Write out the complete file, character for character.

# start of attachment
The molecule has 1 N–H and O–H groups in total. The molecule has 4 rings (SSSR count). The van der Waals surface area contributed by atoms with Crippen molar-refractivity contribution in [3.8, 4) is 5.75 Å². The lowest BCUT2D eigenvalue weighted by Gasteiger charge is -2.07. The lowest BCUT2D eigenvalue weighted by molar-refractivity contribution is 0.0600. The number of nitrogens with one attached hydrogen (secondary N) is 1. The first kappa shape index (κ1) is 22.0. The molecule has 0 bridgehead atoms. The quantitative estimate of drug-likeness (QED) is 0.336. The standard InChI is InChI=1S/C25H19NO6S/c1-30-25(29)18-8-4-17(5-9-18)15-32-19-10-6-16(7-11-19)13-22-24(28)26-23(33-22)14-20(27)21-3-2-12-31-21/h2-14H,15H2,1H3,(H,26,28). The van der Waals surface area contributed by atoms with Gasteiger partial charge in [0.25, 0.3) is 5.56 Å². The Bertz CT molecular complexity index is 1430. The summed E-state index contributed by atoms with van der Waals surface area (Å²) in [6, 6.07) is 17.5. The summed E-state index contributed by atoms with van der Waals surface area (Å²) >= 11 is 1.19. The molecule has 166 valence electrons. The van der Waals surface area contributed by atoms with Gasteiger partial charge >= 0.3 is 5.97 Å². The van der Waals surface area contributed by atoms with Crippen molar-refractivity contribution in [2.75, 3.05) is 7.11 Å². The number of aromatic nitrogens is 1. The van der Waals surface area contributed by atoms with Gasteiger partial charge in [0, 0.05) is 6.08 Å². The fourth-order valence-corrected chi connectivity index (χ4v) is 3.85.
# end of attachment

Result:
The molecule has 1 N–H and O–H groups in total. The molecule has 4 rings (SSSR count). The van der Waals surface area contributed by atoms with Crippen molar-refractivity contribution in [3.8, 4) is 5.75 Å². The lowest BCUT2D eigenvalue weighted by Gasteiger charge is -2.07. The lowest BCUT2D eigenvalue weighted by molar-refractivity contribution is 0.0600. The number of nitrogens with one attached hydrogen (secondary N) is 1. The first kappa shape index (κ1) is 22.0. The molecule has 0 bridgehead atoms. The quantitative estimate of drug-likeness (QED) is 0.336. The standard InChI is InChI=1S/C25H19NO6S/c1-30-25(29)18-8-4-17(5-9-18)15-32-19-10-6-16(7-11-19)13-22-24(28)26-23(33-22)14-20(27)21-3-2-12-31-21/h2-14H,15H2,1H3,(H,26,28). The van der Waals surface area contributed by atoms with Gasteiger partial charge in [0.25, 0.3) is 5.56 Å². The Bertz CT molecular complexity index is 1430. The summed E-state index contributed by atoms with van der Waals surface area (Å²) in [6, 6.07) is 17.5. The summed E-state index contributed by atoms with van der Waals surface area (Å²) >= 11 is 1.19. The molecule has 166 valence electrons. The van der Waals surface area contributed by atoms with Gasteiger partial charge >= 0.3 is 5.97 Å². The van der Waals surface area contributed by atoms with Crippen molar-refractivity contribution in [2.75, 3.05) is 7.11 Å². The number of aromatic nitrogens is 1. The van der Waals surface area contributed by atoms with Gasteiger partial charge in [0, 0.05) is 6.08 Å². The fourth-order valence-corrected chi connectivity index (χ4v) is 3.85.